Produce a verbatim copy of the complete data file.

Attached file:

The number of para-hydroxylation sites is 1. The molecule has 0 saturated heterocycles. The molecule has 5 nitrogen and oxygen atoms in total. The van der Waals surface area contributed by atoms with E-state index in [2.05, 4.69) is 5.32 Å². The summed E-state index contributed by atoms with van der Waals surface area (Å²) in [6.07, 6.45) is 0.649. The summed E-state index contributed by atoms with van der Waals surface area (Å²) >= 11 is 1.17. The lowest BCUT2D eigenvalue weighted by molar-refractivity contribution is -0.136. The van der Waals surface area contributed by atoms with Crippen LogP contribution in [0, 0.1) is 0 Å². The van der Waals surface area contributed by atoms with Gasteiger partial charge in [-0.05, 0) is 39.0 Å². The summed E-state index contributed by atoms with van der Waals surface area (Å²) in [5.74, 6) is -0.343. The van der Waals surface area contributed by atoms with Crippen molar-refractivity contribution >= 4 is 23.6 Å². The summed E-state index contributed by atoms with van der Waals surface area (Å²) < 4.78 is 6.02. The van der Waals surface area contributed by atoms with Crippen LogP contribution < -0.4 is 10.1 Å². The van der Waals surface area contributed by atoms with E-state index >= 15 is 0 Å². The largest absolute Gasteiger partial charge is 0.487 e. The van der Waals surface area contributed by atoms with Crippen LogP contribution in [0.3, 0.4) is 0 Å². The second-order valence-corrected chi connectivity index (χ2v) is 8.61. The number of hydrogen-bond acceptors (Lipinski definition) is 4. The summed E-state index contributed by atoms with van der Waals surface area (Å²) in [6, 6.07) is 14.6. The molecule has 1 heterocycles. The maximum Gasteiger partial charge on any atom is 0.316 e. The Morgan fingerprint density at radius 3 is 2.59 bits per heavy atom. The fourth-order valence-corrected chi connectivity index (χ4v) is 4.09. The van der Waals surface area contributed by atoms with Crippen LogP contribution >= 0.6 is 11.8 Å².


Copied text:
The number of para-hydroxylation sites is 1. The molecule has 0 saturated heterocycles. The molecule has 5 nitrogen and oxygen atoms in total. The van der Waals surface area contributed by atoms with E-state index in [2.05, 4.69) is 5.32 Å². The summed E-state index contributed by atoms with van der Waals surface area (Å²) in [6.07, 6.45) is 0.649. The summed E-state index contributed by atoms with van der Waals surface area (Å²) >= 11 is 1.17. The lowest BCUT2D eigenvalue weighted by molar-refractivity contribution is -0.136. The van der Waals surface area contributed by atoms with Crippen LogP contribution in [0, 0.1) is 0 Å². The van der Waals surface area contributed by atoms with Gasteiger partial charge in [-0.05, 0) is 39.0 Å². The summed E-state index contributed by atoms with van der Waals surface area (Å²) in [5.74, 6) is -0.343. The van der Waals surface area contributed by atoms with Crippen molar-refractivity contribution >= 4 is 23.6 Å². The summed E-state index contributed by atoms with van der Waals surface area (Å²) < 4.78 is 6.02. The van der Waals surface area contributed by atoms with Crippen LogP contribution < -0.4 is 10.1 Å². The van der Waals surface area contributed by atoms with E-state index >= 15 is 0 Å². The largest absolute Gasteiger partial charge is 0.487 e. The van der Waals surface area contributed by atoms with Crippen LogP contribution in [0.3, 0.4) is 0 Å². The second-order valence-corrected chi connectivity index (χ2v) is 8.61. The number of hydrogen-bond acceptors (Lipinski definition) is 4. The summed E-state index contributed by atoms with van der Waals surface area (Å²) in [6, 6.07) is 14.6. The molecule has 1 heterocycles. The maximum Gasteiger partial charge on any atom is 0.316 e. The Morgan fingerprint density at radius 3 is 2.59 bits per heavy atom. The fourth-order valence-corrected chi connectivity index (χ4v) is 4.09. The van der Waals surface area contributed by atoms with Crippen LogP contribution >= 0.6 is 11.8 Å².